Rich Broderick, June 19, 2008 •
During the class in mass communication and journalism I teach at a local community college, my students and I do a simple listing exercise.
First, I ask them to name the ideal traits of citizens of a democratic society. It takes a moment, but they manage to come up with roughly the same list every time. Civic-mindedness – i.e., a concern for the community as a whole, rather than just oneself. Maturity. The ability to make informed judgments on questions of personal choices and public policy. A willingness to put off immediate gratification for the sake of a better, long-term good. Prudence and forethought. Above all, the willingness to participate in the collective decision-making that is at the heart of a democratic system.
Then I ask the students to list the characteristics of an ideal consumer, the kind that keeps the wheels of American capitalism running smoothly.
Unlike an ideal citizen, the ideal consumer is impulsive, demanding instant gratification no matter what the long-term consequences, financial or otherwise. Ideal consumers only care about their own well-being, no one else’s. The only engagement demanded of the ideal consumer is that which is required to shop in-person or on-line. The rest of the time, the ideal consumer seeks either distraction or pleasure, preferably by interacting with the content available through the all-pervasive media grid. The ideal consumer is selfish, narcissistic, above all, imprudent. If you max out your Citi card, just open up – and max out – an account with another finance company. After all, you deserve it, baby. _Now!_
When I follow up and ask my students to identify which set of traits – and the implicit value systems they represent – they see modeled and promoted by the media, the answer is clear. Whatever lipservice paid by the corporate media to the virtues of citizenship, it is to be consumers that we are called, insistently, day and night, everywhere we turn, at the behest of a massive propaganda program underwritten directly by the more than $250 billion spent annually in the U.S. on advertising, and indirectly by the hundreds of billions more poured into production of media content, both “news” and entertainment.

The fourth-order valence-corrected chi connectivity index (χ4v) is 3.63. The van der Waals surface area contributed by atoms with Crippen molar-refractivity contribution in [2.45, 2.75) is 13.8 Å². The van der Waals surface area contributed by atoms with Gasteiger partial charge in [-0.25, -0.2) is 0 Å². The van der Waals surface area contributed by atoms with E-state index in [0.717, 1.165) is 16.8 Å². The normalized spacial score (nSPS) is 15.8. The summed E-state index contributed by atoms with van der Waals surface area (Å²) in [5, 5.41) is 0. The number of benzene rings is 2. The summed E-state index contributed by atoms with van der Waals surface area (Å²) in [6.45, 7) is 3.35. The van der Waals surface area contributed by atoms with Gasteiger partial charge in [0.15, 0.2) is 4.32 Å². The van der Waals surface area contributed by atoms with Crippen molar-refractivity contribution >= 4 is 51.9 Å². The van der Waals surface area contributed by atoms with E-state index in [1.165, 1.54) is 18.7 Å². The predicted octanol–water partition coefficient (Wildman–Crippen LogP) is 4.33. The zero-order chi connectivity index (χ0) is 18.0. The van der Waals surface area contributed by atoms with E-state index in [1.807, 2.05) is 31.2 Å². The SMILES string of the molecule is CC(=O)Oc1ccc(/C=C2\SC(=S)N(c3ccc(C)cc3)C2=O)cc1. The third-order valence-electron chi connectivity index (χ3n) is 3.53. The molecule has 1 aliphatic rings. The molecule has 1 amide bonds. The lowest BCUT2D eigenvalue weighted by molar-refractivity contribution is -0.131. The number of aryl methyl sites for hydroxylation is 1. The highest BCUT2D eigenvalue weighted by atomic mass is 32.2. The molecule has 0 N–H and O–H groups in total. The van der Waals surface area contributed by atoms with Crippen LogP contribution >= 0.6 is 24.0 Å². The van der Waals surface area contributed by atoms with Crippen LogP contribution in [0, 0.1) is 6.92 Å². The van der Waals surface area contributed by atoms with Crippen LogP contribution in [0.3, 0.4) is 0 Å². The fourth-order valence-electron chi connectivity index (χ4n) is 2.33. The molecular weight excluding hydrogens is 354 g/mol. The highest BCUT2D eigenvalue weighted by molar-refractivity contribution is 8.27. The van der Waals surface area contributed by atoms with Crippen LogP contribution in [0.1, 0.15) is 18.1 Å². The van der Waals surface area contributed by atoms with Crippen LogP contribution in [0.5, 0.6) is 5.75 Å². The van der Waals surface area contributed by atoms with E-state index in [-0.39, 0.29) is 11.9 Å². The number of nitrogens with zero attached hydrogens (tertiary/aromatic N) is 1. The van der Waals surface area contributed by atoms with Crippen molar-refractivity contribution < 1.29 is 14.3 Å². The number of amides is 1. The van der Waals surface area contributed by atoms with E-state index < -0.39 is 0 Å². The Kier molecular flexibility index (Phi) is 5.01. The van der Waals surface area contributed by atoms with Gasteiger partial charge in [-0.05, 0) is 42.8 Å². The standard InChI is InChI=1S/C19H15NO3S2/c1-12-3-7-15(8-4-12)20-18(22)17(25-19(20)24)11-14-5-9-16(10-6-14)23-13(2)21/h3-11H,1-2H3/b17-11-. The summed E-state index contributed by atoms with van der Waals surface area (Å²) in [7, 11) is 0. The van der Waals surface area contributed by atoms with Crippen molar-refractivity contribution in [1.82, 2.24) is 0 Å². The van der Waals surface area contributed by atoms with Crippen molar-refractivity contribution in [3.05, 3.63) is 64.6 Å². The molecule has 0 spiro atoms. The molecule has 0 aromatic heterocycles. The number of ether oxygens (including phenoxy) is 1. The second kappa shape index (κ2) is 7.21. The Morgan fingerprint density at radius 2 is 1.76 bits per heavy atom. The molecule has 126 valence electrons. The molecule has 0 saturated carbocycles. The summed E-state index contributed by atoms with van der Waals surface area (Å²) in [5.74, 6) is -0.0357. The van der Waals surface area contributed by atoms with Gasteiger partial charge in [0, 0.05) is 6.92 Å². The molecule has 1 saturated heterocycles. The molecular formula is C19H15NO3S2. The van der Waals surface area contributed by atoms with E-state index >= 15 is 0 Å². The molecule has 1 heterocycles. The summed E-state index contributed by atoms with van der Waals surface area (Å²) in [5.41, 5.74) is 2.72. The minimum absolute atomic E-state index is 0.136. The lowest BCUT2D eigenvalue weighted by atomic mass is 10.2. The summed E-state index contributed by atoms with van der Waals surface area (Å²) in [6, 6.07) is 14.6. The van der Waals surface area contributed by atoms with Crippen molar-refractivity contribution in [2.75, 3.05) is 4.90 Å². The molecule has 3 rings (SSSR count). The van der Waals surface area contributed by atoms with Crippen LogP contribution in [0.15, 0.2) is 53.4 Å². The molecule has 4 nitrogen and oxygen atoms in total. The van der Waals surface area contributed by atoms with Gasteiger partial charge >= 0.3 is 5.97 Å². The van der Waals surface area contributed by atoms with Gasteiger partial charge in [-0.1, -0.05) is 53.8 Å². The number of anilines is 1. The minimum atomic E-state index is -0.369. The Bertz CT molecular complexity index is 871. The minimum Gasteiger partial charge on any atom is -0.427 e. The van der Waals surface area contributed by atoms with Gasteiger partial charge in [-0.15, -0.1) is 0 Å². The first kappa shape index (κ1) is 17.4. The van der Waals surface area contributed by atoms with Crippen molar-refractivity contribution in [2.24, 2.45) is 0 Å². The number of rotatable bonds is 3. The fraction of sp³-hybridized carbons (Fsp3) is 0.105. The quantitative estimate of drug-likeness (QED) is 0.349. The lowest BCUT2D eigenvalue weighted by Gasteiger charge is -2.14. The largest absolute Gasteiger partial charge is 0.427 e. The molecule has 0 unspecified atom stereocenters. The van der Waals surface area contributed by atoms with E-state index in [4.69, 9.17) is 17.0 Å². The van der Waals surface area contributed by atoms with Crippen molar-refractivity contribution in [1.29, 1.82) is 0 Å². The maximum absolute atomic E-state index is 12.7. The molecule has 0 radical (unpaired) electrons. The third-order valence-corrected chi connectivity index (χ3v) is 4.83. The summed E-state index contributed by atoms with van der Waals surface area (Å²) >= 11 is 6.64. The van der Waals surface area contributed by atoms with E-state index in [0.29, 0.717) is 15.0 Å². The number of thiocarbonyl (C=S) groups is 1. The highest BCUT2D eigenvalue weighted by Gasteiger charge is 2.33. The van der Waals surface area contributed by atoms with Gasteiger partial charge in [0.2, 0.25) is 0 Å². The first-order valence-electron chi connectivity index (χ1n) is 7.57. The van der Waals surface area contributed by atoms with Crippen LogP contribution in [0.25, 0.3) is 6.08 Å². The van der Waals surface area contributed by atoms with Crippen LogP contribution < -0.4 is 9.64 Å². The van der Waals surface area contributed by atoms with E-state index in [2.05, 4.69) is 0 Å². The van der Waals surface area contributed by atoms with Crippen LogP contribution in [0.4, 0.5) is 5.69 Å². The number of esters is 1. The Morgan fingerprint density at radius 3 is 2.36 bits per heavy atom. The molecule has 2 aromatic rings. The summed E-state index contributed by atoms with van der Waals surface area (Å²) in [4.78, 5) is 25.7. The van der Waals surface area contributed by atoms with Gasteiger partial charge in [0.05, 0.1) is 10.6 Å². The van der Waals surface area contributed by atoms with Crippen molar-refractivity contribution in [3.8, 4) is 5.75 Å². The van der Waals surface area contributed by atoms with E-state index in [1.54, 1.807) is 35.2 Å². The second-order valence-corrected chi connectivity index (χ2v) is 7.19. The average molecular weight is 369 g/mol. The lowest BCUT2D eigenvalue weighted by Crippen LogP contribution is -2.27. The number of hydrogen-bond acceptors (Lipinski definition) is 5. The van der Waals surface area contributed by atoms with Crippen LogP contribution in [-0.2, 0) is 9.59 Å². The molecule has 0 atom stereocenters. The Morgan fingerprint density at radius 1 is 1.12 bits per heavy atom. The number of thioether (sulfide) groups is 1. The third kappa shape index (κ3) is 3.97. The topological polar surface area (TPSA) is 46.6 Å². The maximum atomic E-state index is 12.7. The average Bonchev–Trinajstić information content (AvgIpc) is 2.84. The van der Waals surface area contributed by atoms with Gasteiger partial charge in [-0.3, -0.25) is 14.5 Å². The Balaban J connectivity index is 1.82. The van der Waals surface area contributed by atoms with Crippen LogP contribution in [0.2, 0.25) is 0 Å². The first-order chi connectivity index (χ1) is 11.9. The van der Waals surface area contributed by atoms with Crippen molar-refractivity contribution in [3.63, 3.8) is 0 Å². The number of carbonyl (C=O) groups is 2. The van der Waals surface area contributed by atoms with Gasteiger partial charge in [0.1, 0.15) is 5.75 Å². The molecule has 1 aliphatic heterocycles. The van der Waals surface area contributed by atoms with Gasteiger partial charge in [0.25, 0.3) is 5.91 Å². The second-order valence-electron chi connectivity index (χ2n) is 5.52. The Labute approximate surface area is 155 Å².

My students and I also discuss how the lists we have created – citizen versus consumer – correspond to the kind of characteristics that would appear on parallel lists enumerating adult versus infantile behavior. In a nutshell, it is the ultimate objective of corporate media in this country to get us all to behave like infants. American consumer as overgrown infants who, unlike real babies, are not expected to mature; indeed, that’s the last thing the corporate media wants!
So here’s the secret, folks. The real bias of mainstream media is neither conservative nor liberal, Republican nor Democratic. Sure, those biases exist, but are merely a sideshow to the main attraction. The real “bias” in mainstream media is to promote values and behaviors that make us good consumers. To behave in ways that uphold the economic basis of the mainstream corporate media, which is dominated by a handful of huge corporations, as well as this country’s system of corporate domination as a whole. Contrary to all the high pronouncements about keeping us informed or bringing us the entertainment content we’ve demanded, and despite the intentions and even the output of individual players within the corporate media, this infantilizing of the American population is the single, overriding objective of the mainstream corporate media.
There’s nothing mysterious about this. In fact, the truth is hidden in plain sight, in every glossy ad for MasterCard, in every “news” report about Paris Hilton. The fruits of this century-long project are symbolized by the fate of that once venerable motto of American ingenuity and self-reliance – “Fix it up, make it do, or do without.” Would anyone claim that Americans still think that way? And if we don’t anymore, exactly how did this change come about?